[Dshield] OT: Discussion forums for spyware, adware and malware in general?

Kenneth Coney superc at visuallink.com
Thu Dec 4 04:56:06 GMT 2003


Subject: [Dshield] OT: Discussion forums for spyware, adware and malware in 
general?
From: "Shawn Cox" <shawn.cox at pcca.com>
Date: Wed, 3 Dec 2003 08:40:40 -0600
To: "General DShield Discussion List" <list at dshield.org>

Does anyone have any resources for discussing adware, spyware and malware in
general?  We have discovered an adware infected pc which cannot be cleaned
by any of the major tools.  It's a modified version of ClientMan and it's a
rat B4st4rd.  I have the feeling that these nasty ad/spy-ware type apps are
going to become as bad as viruses in their mutation and difficulty in
cleaning.

--Shawn
_____________________________________________
Harder than you know.  Read what LavaSoft (the makers of Adaware said in 
their newsletter.  Someone gonna talk to Dell?

"Wake Up Call
Editorial by Aaron Hulett - Chief Research Officer, Research & Development

Currently there are some discussions within the security and privacy 
communities surrounding Dell Inc.'s stance that they do not endorse the use 
of spyware removal software and cannot provide support for them, and the 
alleged instruction to its support staff to not provide support for 
removing such items from users' computer systems, even if such items are 
causing the undesired issues described by the caller.  Some in the 
community see it as the user's total responsibility, citing that they 
should have known enough to not install unwanted items like this in the 
first place.  Some see it as crumbling to 'pressure' from manufacturers of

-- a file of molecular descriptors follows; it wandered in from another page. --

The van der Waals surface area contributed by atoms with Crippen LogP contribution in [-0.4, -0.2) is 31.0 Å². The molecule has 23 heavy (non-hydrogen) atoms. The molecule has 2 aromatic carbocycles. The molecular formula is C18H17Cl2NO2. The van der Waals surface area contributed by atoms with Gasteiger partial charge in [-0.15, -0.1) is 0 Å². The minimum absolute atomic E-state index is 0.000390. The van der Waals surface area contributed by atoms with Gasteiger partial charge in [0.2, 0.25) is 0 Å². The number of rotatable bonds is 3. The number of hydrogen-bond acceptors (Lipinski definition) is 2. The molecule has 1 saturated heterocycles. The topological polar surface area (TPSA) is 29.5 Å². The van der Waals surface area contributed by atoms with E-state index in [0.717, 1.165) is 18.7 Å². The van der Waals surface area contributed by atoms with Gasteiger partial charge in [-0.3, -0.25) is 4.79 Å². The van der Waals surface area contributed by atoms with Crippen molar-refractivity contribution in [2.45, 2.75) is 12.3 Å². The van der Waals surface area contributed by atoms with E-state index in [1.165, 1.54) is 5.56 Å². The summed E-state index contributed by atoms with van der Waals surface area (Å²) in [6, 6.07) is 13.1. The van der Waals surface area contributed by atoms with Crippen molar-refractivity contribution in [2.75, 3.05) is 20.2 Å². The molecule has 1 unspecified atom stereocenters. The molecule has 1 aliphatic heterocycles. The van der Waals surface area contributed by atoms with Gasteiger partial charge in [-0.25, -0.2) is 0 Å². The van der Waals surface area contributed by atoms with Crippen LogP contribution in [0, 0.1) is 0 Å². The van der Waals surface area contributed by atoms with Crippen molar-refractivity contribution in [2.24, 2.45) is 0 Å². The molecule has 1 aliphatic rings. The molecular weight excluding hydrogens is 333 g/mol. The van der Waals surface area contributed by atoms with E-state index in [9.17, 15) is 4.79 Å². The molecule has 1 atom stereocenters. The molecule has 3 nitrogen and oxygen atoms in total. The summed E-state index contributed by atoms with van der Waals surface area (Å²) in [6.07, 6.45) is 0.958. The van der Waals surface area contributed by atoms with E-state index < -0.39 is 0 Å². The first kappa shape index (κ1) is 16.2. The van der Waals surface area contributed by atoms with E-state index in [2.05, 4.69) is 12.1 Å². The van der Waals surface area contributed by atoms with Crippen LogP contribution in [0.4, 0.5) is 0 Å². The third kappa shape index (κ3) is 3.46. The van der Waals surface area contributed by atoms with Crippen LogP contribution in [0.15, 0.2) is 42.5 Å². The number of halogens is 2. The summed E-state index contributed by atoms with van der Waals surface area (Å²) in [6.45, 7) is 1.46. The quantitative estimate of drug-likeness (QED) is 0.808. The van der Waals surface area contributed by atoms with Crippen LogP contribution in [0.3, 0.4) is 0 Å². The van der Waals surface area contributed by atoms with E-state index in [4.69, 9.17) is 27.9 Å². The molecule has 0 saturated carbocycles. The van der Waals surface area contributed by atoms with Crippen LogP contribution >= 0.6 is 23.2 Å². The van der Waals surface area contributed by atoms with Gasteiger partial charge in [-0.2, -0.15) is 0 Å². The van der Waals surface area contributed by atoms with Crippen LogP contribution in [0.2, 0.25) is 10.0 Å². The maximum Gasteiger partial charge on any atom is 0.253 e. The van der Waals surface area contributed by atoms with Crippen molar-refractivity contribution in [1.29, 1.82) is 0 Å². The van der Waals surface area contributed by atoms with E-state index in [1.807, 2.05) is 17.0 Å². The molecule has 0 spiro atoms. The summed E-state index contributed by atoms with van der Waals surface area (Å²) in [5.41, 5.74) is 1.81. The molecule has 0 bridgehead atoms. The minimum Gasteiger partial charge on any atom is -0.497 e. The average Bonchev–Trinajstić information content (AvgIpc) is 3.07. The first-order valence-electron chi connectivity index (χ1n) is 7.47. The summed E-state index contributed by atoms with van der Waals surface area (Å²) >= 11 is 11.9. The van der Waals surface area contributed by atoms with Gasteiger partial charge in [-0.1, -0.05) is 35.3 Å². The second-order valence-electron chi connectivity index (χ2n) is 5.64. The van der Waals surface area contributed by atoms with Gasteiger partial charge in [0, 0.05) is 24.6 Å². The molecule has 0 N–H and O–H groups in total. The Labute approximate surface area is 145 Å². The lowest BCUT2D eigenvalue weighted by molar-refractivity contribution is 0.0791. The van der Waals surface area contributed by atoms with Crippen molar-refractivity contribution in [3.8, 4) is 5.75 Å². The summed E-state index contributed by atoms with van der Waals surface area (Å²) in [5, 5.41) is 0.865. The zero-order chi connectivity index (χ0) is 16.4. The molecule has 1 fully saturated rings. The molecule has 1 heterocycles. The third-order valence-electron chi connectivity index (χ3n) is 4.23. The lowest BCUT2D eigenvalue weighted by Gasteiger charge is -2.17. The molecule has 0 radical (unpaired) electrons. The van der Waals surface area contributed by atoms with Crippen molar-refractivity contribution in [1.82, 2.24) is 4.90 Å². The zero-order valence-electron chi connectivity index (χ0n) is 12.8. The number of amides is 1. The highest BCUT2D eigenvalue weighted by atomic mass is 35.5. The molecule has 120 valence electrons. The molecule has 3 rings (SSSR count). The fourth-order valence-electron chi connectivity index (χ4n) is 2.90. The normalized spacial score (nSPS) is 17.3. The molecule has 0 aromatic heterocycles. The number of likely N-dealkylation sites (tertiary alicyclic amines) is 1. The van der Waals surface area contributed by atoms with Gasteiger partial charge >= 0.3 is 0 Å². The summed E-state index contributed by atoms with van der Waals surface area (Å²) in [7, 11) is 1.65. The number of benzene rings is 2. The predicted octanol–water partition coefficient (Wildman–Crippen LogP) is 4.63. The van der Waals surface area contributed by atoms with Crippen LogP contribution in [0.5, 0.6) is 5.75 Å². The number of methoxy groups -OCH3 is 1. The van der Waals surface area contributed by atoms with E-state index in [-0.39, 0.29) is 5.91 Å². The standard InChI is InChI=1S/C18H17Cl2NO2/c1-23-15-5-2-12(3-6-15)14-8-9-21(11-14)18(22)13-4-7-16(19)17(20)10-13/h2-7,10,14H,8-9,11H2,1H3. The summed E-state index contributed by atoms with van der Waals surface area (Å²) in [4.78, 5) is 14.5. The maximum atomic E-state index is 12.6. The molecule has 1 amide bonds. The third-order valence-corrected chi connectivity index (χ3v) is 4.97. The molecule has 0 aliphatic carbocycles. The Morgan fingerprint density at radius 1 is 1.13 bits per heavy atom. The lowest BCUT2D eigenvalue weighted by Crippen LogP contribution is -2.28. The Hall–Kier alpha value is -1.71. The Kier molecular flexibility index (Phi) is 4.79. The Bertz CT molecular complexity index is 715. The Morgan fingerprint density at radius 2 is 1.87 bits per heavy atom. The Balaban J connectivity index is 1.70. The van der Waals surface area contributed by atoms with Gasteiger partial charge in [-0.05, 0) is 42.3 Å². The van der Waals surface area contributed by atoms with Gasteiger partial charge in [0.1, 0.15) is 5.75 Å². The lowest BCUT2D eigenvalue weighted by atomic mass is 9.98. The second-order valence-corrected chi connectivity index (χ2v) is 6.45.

programs that track usage information or display pop-ups during use. 
Others see it as a precautionary move against violating End User License 
Agreements (EULAs) that users have agreed to when installing such software.

But the big picture is that many are moving away from aiding in removing 
trackware or advertising-based applications for fear of being sued for 
mislabeling or for helping the user violate EULAs.  The industry is taking 
a precautionary stance, and it's paving the way for data-mining companies, 
browser hijackers, and other various commonly unwanted applications to 
spread like wildfire, with nothing standing in their way.  The swarms of 
user frustrations over why their homepages keep changing, or why pop-ups 
appear out of the blue, are heard only by the few that are willing to help. 
  But even then, some invoke questionable remedies, including illegal 
'fixes' that the user has no idea they're doing, including replacing files 
with 'dummy' replacements which trick applications into thinking the 
agreed-to component is still present, when in fact it's not.  Or even 
worse, they illegally reverse-engineer programs, removing the commonly 
unwanted components, and upload their versions for distribution.  So, when 
companies, such as Dell, take the position they have, can you really blame 
them?

The issue, when it comes right down to it, is that, based on user reactions 
posted in our support forums, in the majority of cases, most users were